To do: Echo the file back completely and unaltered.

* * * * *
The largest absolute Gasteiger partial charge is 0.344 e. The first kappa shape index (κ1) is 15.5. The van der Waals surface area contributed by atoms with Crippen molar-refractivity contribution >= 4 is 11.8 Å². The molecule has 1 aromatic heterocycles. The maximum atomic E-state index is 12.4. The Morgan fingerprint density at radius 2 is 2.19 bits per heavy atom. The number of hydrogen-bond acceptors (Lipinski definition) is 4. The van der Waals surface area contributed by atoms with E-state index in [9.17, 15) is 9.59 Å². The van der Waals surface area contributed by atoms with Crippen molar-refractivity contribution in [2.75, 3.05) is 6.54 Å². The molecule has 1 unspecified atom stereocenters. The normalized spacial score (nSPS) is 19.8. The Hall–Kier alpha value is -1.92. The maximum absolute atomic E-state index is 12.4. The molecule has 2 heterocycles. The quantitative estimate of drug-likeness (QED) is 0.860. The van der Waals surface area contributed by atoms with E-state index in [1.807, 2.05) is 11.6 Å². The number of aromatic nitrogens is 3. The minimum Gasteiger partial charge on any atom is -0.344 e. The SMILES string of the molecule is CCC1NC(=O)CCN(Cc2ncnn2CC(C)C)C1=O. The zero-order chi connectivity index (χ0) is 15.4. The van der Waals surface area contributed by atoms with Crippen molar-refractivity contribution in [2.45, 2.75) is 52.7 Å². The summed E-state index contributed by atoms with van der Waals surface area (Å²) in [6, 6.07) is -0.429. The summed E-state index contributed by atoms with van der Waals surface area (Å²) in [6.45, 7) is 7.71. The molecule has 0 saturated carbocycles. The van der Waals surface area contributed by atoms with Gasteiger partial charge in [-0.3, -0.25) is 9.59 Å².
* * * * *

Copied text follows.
The largest absolute Gasteiger partial charge is 0.344 e. The first kappa shape index (κ1) is 15.5. The van der Waals surface area contributed by atoms with Crippen molar-refractivity contribution >= 4 is 11.8 Å². The molecule has 1 aromatic heterocycles. The maximum atomic E-state index is 12.4. The Morgan fingerprint density at radius 2 is 2.19 bits per heavy atom. The number of hydrogen-bond acceptors (Lipinski definition) is 4. The van der Waals surface area contributed by atoms with E-state index in [9.17, 15) is 9.59 Å². The van der Waals surface area contributed by atoms with Crippen molar-refractivity contribution in [2.75, 3.05) is 6.54 Å². The molecule has 1 unspecified atom stereocenters. The normalized spacial score (nSPS) is 19.8. The Hall–Kier alpha value is -1.92. The maximum absolute atomic E-state index is 12.4. The molecule has 2 heterocycles. The quantitative estimate of drug-likeness (QED) is 0.860. The van der Waals surface area contributed by atoms with E-state index in [1.807, 2.05) is 11.6 Å². The number of aromatic nitrogens is 3. The minimum Gasteiger partial charge on any atom is -0.344 e. The SMILES string of the molecule is CCC1NC(=O)CCN(Cc2ncnn2CC(C)C)C1=O. The zero-order chi connectivity index (χ0) is 15.4. The van der Waals surface area contributed by atoms with Crippen molar-refractivity contribution in [2.45, 2.75) is 52.7 Å². The summed E-state index contributed by atoms with van der Waals surface area (Å²) in [6, 6.07) is -0.429. The summed E-state index contributed by atoms with van der Waals surface area (Å²) in [6.45, 7) is 7.71. The molecule has 0 saturated carbocycles. The van der Waals surface area contributed by atoms with Gasteiger partial charge in [-0.3, -0.25) is 9.59 Å².